The Indochinese tiger is a rare tiger species, and across the globe there are just 600 of these incredible animals remaining. Roughly 200 of them live in Thailand, where they tend to reside in tropical rainforests because the atmosphere is humid and they can better camouflage themselves. Most of the Indochinese tigers in Thailand are located within the sprawling Huai Kha Khaeng Wildlife Sanctuary in Western Thailand. The summer, or dry season, sees the greatest number of visitors to the park, and it is also when travelers get the best chance of seeing an Indochinese tiger on a guided expedition.
With long arms, long hands and the ability to swing with ease from one tree branch to the next, the Lar gibbon is the perfect example of a primate. Lar gibbons spend most of their time in tree canopies and they sleep in trees for 16 hours a day, making them a challenge to spot unless visitors know what to look for. However, with over 20,000 gibbons in Thailand, those on guided tours have a fantastic chance of spotting them. A popular spot to find the Lar gibbon is in the Kaeng Krachan National Park, where tours follow hoo sounds, the main means of communication for these primates, in order to locate the animals.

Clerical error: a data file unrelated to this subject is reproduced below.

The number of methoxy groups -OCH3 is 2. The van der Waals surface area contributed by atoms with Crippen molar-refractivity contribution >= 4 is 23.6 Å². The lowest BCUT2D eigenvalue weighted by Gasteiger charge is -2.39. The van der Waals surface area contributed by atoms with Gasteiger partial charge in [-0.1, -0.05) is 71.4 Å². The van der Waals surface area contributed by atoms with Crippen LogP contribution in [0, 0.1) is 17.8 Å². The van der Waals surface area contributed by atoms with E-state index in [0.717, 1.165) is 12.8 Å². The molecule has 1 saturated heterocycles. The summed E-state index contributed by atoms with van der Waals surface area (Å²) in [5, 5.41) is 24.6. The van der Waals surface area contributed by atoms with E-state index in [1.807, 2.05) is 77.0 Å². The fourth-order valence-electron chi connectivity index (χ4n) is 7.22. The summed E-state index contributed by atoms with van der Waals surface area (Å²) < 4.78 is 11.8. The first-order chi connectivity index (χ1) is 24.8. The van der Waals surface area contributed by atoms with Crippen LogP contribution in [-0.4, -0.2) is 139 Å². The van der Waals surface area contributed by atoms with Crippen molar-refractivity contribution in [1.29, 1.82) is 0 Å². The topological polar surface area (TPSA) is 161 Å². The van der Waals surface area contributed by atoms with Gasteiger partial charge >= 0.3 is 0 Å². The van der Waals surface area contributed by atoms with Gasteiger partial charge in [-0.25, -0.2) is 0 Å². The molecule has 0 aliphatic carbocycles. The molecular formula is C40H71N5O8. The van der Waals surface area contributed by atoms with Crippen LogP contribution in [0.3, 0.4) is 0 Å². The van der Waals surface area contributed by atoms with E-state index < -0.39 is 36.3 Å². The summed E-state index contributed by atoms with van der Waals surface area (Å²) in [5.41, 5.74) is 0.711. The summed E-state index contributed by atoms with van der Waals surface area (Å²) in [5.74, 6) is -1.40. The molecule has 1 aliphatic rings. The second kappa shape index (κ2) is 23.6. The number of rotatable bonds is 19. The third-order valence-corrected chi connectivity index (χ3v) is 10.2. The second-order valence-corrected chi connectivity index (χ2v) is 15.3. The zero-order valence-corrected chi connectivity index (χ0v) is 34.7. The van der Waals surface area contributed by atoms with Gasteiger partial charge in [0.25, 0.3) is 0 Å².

The enormous whale shark looks intimidating, but it is actually a filter feeder that uses its large mouth to collect plankton. The whale shark is the living non-mammalian vertebrate, and it lives exclusively in warm, tropical waters where there is no risk of low temperatures. In Thailand, it is possible to go scuba diving and see these amazing whale sharks up close. Some divers are lucky enough to spot whale sharks in popular dive spots like Phuket and Phi Phi, but a near guaranteed sighting requires traveling to places like Richelieu Rock in the Andaman Sea.
The dusky leaf monkey goes by many names, including the spectacled leaf monkey and the spectacled langur. As is possible to guess from the name, this monkey has fur discoloration around the eyes, giving it the appearance of eyeglasses. The dusky leaf monkey is an adorable species that is among the animals in Thailand that many people want to see in the wild. While it is found in Malaysia, Burma and Thailand, the greatest concentration of dusky leaf monkeys is in the Kaeng Krachan National Park, which is located right on the border with Burma.
Elephants are nearly synonymous with Thailand, and no visit to the Land of Smiles would be complete without spotting an Asian Elephant. Despite the ubiquity of elephant rides and shows, there are serious concerns about whether these elephants are being properly treated. A better alternative that still allows travelers to see the majestic Asian elephant up close is a more sustainable, natural approach. At Boon Lott’s Elephant Sanctuary in Sukhothai, for instance, visitors can collect elephant food, watch feedings and even lead elephants to grazing areas for a truly unique and cruelty-free experience.